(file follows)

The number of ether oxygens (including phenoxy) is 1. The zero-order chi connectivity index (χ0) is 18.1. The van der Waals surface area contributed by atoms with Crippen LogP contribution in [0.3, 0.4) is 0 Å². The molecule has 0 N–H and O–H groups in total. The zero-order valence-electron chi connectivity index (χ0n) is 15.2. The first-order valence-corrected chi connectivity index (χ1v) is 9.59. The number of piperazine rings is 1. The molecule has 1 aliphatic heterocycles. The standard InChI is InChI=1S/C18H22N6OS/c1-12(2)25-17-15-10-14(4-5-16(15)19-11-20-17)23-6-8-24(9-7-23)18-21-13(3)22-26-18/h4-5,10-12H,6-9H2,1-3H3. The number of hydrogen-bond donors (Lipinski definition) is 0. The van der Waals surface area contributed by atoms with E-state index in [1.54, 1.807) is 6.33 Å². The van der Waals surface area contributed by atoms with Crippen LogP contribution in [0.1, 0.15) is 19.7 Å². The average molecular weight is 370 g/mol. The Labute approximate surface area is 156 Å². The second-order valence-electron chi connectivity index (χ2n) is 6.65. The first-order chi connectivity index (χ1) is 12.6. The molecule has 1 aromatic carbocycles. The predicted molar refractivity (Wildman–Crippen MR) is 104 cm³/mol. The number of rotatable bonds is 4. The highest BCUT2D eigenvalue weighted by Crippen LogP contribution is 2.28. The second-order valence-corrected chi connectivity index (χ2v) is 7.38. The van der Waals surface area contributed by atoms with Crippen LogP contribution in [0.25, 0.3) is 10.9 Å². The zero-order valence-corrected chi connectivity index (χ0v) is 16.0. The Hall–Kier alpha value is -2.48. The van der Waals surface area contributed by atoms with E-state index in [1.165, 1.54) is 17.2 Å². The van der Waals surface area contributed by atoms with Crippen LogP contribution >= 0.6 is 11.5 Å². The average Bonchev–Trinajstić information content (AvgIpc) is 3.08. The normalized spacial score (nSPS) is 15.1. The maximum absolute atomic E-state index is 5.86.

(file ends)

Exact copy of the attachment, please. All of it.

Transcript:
The number of ether oxygens (including phenoxy) is 1. The zero-order chi connectivity index (χ0) is 18.1. The van der Waals surface area contributed by atoms with Crippen LogP contribution in [0.3, 0.4) is 0 Å². The molecule has 0 N–H and O–H groups in total. The zero-order valence-electron chi connectivity index (χ0n) is 15.2. The first-order valence-corrected chi connectivity index (χ1v) is 9.59. The number of piperazine rings is 1. The molecule has 1 aliphatic heterocycles. The standard InChI is InChI=1S/C18H22N6OS/c1-12(2)25-17-15-10-14(4-5-16(15)19-11-20-17)23-6-8-24(9-7-23)18-21-13(3)22-26-18/h4-5,10-12H,6-9H2,1-3H3. The number of hydrogen-bond donors (Lipinski definition) is 0. The van der Waals surface area contributed by atoms with E-state index in [1.54, 1.807) is 6.33 Å². The van der Waals surface area contributed by atoms with Crippen LogP contribution in [0.1, 0.15) is 19.7 Å². The average molecular weight is 370 g/mol. The Labute approximate surface area is 156 Å². The second-order valence-electron chi connectivity index (χ2n) is 6.65. The first-order chi connectivity index (χ1) is 12.6. The molecule has 1 aromatic carbocycles. The predicted molar refractivity (Wildman–Crippen MR) is 104 cm³/mol. The number of rotatable bonds is 4. The highest BCUT2D eigenvalue weighted by Crippen LogP contribution is 2.28. The second-order valence-corrected chi connectivity index (χ2v) is 7.38. The van der Waals surface area contributed by atoms with Crippen LogP contribution in [0.25, 0.3) is 10.9 Å². The zero-order valence-corrected chi connectivity index (χ0v) is 16.0. The Hall–Kier alpha value is -2.48. The van der Waals surface area contributed by atoms with E-state index in [1.165, 1.54) is 17.2 Å². The van der Waals surface area contributed by atoms with Crippen LogP contribution >= 0.6 is 11.5 Å². The average Bonchev–Trinajstić information content (AvgIpc) is 3.08. The normalized spacial score (nSPS) is 15.1. The maximum absolute atomic E-state index is 5.86.